After months of dangling over the issue of compensation of fee to the private schools for making 25 per cent of their entry level seats available for free to students from economically and socially disadvantaged groups, the School Education Department has agreed to take the issue forward. After a meeting with private school organisations in the State, the Education Department has assured the disbursal of the compensation for the academic year 2013-14 in the next 2-3 months.
“We have met the representatives concerned of the private schools association and assured them that the fee will be reimbursed in about 2-3 months. The department has already taken up steps in this direction,” said a senior official with the Directorate of Matriculation Schools.
The meeting with the School Education Department comes after the Tamil Nadu Nursery, Primary, Matriculation And Higher Secondary Schools Association refused to admit students under the 25 per cent reserved seats for disadvantaged students, citing the failure of the government to reimburse the fees under this category for previous years.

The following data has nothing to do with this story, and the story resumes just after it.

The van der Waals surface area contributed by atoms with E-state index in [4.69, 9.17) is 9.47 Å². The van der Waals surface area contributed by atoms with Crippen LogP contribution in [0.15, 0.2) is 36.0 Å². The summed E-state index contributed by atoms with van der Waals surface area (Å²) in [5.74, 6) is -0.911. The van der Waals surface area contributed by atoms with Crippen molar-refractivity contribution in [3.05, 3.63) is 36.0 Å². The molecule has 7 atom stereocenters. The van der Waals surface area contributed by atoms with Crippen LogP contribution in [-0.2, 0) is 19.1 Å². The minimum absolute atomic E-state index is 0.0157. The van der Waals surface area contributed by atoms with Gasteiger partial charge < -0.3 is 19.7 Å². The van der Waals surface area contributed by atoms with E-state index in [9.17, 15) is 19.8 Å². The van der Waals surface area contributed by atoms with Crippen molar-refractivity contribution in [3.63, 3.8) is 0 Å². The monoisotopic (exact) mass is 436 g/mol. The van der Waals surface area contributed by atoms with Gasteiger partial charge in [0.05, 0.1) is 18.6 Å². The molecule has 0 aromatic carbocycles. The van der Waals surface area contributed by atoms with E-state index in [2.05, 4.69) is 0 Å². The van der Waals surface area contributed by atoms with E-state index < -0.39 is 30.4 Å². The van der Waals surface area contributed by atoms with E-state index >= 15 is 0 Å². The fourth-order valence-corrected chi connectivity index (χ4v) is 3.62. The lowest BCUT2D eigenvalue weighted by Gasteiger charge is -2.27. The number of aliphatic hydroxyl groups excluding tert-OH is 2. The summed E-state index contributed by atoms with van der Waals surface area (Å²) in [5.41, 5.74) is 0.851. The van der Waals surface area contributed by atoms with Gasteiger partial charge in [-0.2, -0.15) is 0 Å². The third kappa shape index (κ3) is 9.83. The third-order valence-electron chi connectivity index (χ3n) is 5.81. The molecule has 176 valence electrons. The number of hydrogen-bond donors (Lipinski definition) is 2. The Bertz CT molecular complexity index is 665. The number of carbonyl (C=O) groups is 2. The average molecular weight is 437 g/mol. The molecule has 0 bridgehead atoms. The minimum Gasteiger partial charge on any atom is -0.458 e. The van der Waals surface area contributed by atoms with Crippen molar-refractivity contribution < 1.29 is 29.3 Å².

“We have decided to admit the schools under 25 per cent quota for disadvantaged students based on the assurance of the School Education Department. As per the assurance, we will resume the admission of students under the category in all our schools from Wednesday,” said K R Nandakumar, general secretary of the Tamil Nadu Nursery, Primary, Matriculation And Higher Secondary Schools Association.
The association said that the government had to reimburse an amount of around `25 crore for the 20,000 seats provided by the organisation in around 10,000 schools under it. Meanwhile, the association said the government refused to compensate for the seats that were provided in the year 2012-13 under the RTE quota.
Another private schools organisation, the All India Private Schools Association said that the schools under them are ready to provide the seats under the RTE quota even without the assurance from the government.
“The issue here is that the Central government is delaying the release of funds. So the schools under our organisation will continue to admit students under the 25 per cent quota,” said V P Dennison, president of the organisation.
Meanwhile, the announcement by a body representing private schools that its members would not be admitting students under the 25 percent quota mandated by the Right to Education (RTE) Act evoked sharp responses from political parties.
Even as politicians blamed the private schools for finding one excuse or the other to avoid implementing the quota, they urged the State government to intervene and sort out the matter.